The Ravens arrived at their team facility in Owings Mills Monday morning, short on sleep but long on adrenaline and anticipation.
It had been less than 24 hours since the Ravens' 28-13 victory over the New England Patriots at Gillette Stadium in the AFC championship game, and the magnitude of their accomplishment and what lies ahead still hadn't completely sunk in.
Veteran center Matt Birk, who has played 15 seasons and delayed retirement to get the chance to go to the Super Bowl, admitted that he was still "kind of numb." Seventh-year safety Bernard Pollard signed with Baltimore two seasons ago because he wanted to play for a title. As of Monday afternoon, he still hadn't come to grips with the fact that he'd get that opportunity in less than two weeks.
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Then there was quarterback Joe Flacco, clearly operating on only a few hours of sleep because his cell phone had been buzzing almost nonstop since the end of Sunday night's game in which he rallied the Ravens from a 13-7 deficit by throwing three second-half touchdowns.
"I think we're still on a little bit of a high from the game," Flacco said. "I don't know if anybody quite believed it yet, but it's pretty real."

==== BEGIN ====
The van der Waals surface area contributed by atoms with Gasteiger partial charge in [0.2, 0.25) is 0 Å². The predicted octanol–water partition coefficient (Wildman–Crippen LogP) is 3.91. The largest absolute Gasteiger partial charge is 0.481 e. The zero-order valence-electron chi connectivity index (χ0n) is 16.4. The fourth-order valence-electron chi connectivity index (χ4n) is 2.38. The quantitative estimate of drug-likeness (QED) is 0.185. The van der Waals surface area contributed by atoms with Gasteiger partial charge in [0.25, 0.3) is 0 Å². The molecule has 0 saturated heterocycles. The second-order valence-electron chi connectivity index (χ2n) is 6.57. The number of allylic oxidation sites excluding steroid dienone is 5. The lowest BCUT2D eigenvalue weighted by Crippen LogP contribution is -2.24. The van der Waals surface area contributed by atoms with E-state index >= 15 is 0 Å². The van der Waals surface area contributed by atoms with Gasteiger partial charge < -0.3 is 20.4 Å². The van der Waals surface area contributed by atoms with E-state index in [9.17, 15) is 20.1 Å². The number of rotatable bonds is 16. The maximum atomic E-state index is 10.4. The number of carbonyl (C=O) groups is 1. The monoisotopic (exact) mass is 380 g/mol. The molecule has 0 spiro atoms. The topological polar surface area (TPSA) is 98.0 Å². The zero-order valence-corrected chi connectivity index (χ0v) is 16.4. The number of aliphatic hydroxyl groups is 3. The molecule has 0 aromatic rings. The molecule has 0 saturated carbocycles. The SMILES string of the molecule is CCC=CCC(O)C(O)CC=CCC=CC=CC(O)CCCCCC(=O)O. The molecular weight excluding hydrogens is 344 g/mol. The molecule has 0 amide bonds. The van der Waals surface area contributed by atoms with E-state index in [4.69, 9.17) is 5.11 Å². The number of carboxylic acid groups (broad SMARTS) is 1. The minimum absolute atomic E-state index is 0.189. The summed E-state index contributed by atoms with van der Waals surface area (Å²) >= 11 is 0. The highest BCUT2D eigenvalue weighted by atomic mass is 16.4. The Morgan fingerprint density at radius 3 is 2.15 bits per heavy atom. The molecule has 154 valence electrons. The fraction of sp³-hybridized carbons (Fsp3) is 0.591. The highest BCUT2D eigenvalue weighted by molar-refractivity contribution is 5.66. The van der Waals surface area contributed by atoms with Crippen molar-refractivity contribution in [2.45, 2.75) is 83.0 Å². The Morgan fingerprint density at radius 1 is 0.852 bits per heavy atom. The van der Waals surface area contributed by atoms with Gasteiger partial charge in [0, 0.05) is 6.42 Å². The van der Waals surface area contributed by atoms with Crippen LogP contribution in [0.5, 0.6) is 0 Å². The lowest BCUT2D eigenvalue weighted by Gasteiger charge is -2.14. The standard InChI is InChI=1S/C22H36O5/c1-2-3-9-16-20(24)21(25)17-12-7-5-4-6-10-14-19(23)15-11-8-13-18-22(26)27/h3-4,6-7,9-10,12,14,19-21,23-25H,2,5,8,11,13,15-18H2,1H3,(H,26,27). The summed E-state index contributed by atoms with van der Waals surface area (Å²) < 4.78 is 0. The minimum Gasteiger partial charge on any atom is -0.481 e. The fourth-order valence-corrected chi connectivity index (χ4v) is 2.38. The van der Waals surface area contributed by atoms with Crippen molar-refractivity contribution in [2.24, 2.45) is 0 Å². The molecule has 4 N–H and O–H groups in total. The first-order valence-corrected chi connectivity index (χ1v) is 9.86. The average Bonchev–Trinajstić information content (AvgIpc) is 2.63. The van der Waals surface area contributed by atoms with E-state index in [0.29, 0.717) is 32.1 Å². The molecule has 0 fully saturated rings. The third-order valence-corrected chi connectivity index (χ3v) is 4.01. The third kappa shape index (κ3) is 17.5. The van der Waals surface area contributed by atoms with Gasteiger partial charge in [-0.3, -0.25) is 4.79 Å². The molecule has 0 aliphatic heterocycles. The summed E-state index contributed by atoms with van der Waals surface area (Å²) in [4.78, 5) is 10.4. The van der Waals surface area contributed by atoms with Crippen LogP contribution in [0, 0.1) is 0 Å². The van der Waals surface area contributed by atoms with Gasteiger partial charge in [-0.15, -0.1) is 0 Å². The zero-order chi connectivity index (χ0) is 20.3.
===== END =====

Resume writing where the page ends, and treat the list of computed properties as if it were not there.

The Ravens and San Francisco 49ers will meet in Super Bowl XLVII at the Mercedes-Benz Superdome in New Orleans on Feb. 3, a game pitting teams with similar styles and two head-coaching brothers separated by 15 months. It will be the Ravens' second Super Bowl appearance and their first in 12 years.
It didn't appear to be the path that the Ravens would take about a month ago when they entered the playoffs having lost four of their past five games. Their offense was so inconsistent that Ravens coach John Harbaugh fired his offensive coordinator, Cam Cameron, with three games remaining in the regular season. Their defense was decimated by injuries and was nowhere near the intimidating group that had long been one of the gold standards in the NFL.
But Flacco caught fire — he's thrown eight touchdowns and no interceptions in three playoff games — and middle linebacker Ray Lewis' return has rejuvenated the defense. The Ravens dominated the Indianapolis Colts, 24-9, at home in their playoff opener, traveled out West and shocked the Denver Broncos, 38-35, in two overtimes in the second round and then booked their trip to New Orleans with a commanding all-around performance Sunday against the Patriots.
The Ravens rattled off the game's final 21 points, forced three fourth-quarter turnovers and then shut out New England over the final 30 minutes.
"It was a great win. I'm feeling great about it," Ravens coach John Harbaugh said Monday. "I thought the Patriots had a tremendous season. They are a great football team led by a great coach and a great quarterback. To win up there in that environment is a great accomplishment. I think our guys have done a tremendous job all year of battling through adversity and overcoming the tough things that really make you become a close football team. That's what it was — it was a team victory. It wasn't about one guy, it wasn't about any group of guys, it wasn't about one side of the ball. It was about a football team playing really good football in one of the biggest moments that football has to offer, and that's what I'm so proud of as a football coach."